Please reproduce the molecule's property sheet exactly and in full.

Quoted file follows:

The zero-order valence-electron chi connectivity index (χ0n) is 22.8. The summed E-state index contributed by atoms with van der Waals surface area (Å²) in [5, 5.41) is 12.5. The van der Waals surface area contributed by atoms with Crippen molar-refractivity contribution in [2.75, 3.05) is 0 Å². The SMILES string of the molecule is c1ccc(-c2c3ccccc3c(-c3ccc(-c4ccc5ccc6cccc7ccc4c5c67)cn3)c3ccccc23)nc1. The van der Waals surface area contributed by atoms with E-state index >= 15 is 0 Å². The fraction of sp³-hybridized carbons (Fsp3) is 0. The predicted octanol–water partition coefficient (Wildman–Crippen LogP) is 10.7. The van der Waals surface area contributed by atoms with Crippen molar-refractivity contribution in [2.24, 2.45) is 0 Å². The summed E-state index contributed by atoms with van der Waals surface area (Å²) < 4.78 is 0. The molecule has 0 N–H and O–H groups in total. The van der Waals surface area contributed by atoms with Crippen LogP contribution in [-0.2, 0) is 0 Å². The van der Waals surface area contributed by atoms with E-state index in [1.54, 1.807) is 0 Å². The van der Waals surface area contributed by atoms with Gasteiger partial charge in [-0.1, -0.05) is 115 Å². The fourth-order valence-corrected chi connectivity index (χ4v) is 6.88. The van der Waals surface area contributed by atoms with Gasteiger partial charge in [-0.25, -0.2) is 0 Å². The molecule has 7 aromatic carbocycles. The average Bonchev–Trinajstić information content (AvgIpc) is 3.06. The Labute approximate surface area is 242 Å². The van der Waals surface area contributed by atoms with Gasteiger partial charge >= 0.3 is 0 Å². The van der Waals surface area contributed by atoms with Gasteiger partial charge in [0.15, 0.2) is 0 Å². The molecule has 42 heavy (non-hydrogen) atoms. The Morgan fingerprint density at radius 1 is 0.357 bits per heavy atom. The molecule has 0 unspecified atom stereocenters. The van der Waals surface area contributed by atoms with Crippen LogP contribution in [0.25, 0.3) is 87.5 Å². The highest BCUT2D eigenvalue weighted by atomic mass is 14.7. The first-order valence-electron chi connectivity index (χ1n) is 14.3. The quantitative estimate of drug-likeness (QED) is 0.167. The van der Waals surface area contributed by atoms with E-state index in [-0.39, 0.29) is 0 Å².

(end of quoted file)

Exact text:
The zero-order valence-electron chi connectivity index (χ0n) is 22.8. The summed E-state index contributed by atoms with van der Waals surface area (Å²) in [5, 5.41) is 12.5. The van der Waals surface area contributed by atoms with Crippen molar-refractivity contribution in [2.75, 3.05) is 0 Å². The SMILES string of the molecule is c1ccc(-c2c3ccccc3c(-c3ccc(-c4ccc5ccc6cccc7ccc4c5c67)cn3)c3ccccc23)nc1. The van der Waals surface area contributed by atoms with E-state index >= 15 is 0 Å². The fraction of sp³-hybridized carbons (Fsp3) is 0. The predicted octanol–water partition coefficient (Wildman–Crippen LogP) is 10.7. The van der Waals surface area contributed by atoms with Crippen molar-refractivity contribution in [2.24, 2.45) is 0 Å². The summed E-state index contributed by atoms with van der Waals surface area (Å²) < 4.78 is 0. The molecule has 0 N–H and O–H groups in total. The van der Waals surface area contributed by atoms with Crippen LogP contribution in [-0.2, 0) is 0 Å². The van der Waals surface area contributed by atoms with E-state index in [1.54, 1.807) is 0 Å². The van der Waals surface area contributed by atoms with Gasteiger partial charge in [-0.1, -0.05) is 115 Å². The fourth-order valence-corrected chi connectivity index (χ4v) is 6.88. The van der Waals surface area contributed by atoms with Gasteiger partial charge in [-0.25, -0.2) is 0 Å². The molecule has 7 aromatic carbocycles. The average Bonchev–Trinajstić information content (AvgIpc) is 3.06. The Labute approximate surface area is 242 Å². The van der Waals surface area contributed by atoms with Gasteiger partial charge >= 0.3 is 0 Å². The van der Waals surface area contributed by atoms with Gasteiger partial charge in [0.15, 0.2) is 0 Å². The molecule has 42 heavy (non-hydrogen) atoms. The Morgan fingerprint density at radius 1 is 0.357 bits per heavy atom. The molecule has 0 unspecified atom stereocenters. The van der Waals surface area contributed by atoms with Crippen LogP contribution in [0.25, 0.3) is 87.5 Å². The highest BCUT2D eigenvalue weighted by atomic mass is 14.7. The first-order valence-electron chi connectivity index (χ1n) is 14.3. The quantitative estimate of drug-likeness (QED) is 0.167. The van der Waals surface area contributed by atoms with E-state index in [-0.39, 0.29) is 0 Å².